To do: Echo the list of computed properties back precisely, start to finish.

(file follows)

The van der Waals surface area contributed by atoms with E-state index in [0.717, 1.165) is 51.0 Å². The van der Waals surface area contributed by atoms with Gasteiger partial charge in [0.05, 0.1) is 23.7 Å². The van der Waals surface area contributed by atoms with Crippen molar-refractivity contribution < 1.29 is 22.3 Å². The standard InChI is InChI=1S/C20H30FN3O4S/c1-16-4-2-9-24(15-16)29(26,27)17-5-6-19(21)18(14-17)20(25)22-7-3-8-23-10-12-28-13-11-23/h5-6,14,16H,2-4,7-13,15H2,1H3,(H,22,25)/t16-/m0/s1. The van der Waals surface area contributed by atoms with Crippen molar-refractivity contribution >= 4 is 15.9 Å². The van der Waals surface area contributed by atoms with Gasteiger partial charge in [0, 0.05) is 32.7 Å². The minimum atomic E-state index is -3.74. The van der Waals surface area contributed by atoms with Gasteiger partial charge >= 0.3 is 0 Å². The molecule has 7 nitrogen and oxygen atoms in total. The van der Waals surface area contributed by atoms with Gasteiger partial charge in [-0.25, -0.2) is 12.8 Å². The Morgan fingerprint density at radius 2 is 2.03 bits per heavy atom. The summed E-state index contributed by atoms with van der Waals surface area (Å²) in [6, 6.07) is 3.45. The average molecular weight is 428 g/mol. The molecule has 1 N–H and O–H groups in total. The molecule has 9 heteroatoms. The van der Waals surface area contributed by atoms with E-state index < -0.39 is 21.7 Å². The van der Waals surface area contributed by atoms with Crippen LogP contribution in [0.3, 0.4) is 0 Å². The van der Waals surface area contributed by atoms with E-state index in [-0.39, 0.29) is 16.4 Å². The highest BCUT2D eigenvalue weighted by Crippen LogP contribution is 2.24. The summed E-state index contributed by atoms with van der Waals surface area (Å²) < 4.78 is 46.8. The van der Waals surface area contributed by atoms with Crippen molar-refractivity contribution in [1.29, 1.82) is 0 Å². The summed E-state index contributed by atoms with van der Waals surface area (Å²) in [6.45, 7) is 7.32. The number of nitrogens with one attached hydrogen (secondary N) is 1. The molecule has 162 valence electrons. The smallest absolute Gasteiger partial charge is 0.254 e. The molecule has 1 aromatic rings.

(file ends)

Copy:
The van der Waals surface area contributed by atoms with E-state index in [0.717, 1.165) is 51.0 Å². The van der Waals surface area contributed by atoms with Gasteiger partial charge in [0.05, 0.1) is 23.7 Å². The van der Waals surface area contributed by atoms with Crippen molar-refractivity contribution < 1.29 is 22.3 Å². The standard InChI is InChI=1S/C20H30FN3O4S/c1-16-4-2-9-24(15-16)29(26,27)17-5-6-19(21)18(14-17)20(25)22-7-3-8-23-10-12-28-13-11-23/h5-6,14,16H,2-4,7-13,15H2,1H3,(H,22,25)/t16-/m0/s1. The van der Waals surface area contributed by atoms with Crippen molar-refractivity contribution >= 4 is 15.9 Å². The van der Waals surface area contributed by atoms with Gasteiger partial charge in [0, 0.05) is 32.7 Å². The minimum atomic E-state index is -3.74. The van der Waals surface area contributed by atoms with Gasteiger partial charge >= 0.3 is 0 Å². The molecule has 7 nitrogen and oxygen atoms in total. The van der Waals surface area contributed by atoms with Gasteiger partial charge in [-0.25, -0.2) is 12.8 Å². The Morgan fingerprint density at radius 2 is 2.03 bits per heavy atom. The summed E-state index contributed by atoms with van der Waals surface area (Å²) in [6, 6.07) is 3.45. The average molecular weight is 428 g/mol. The molecule has 1 N–H and O–H groups in total. The molecule has 9 heteroatoms. The van der Waals surface area contributed by atoms with E-state index < -0.39 is 21.7 Å². The van der Waals surface area contributed by atoms with Crippen LogP contribution in [0.3, 0.4) is 0 Å². The van der Waals surface area contributed by atoms with E-state index in [-0.39, 0.29) is 16.4 Å². The highest BCUT2D eigenvalue weighted by Crippen LogP contribution is 2.24. The summed E-state index contributed by atoms with van der Waals surface area (Å²) < 4.78 is 46.8. The van der Waals surface area contributed by atoms with Crippen molar-refractivity contribution in [1.29, 1.82) is 0 Å². The summed E-state index contributed by atoms with van der Waals surface area (Å²) in [6.45, 7) is 7.32. The number of nitrogens with one attached hydrogen (secondary N) is 1. The molecule has 162 valence electrons. The smallest absolute Gasteiger partial charge is 0.254 e. The molecule has 1 aromatic rings.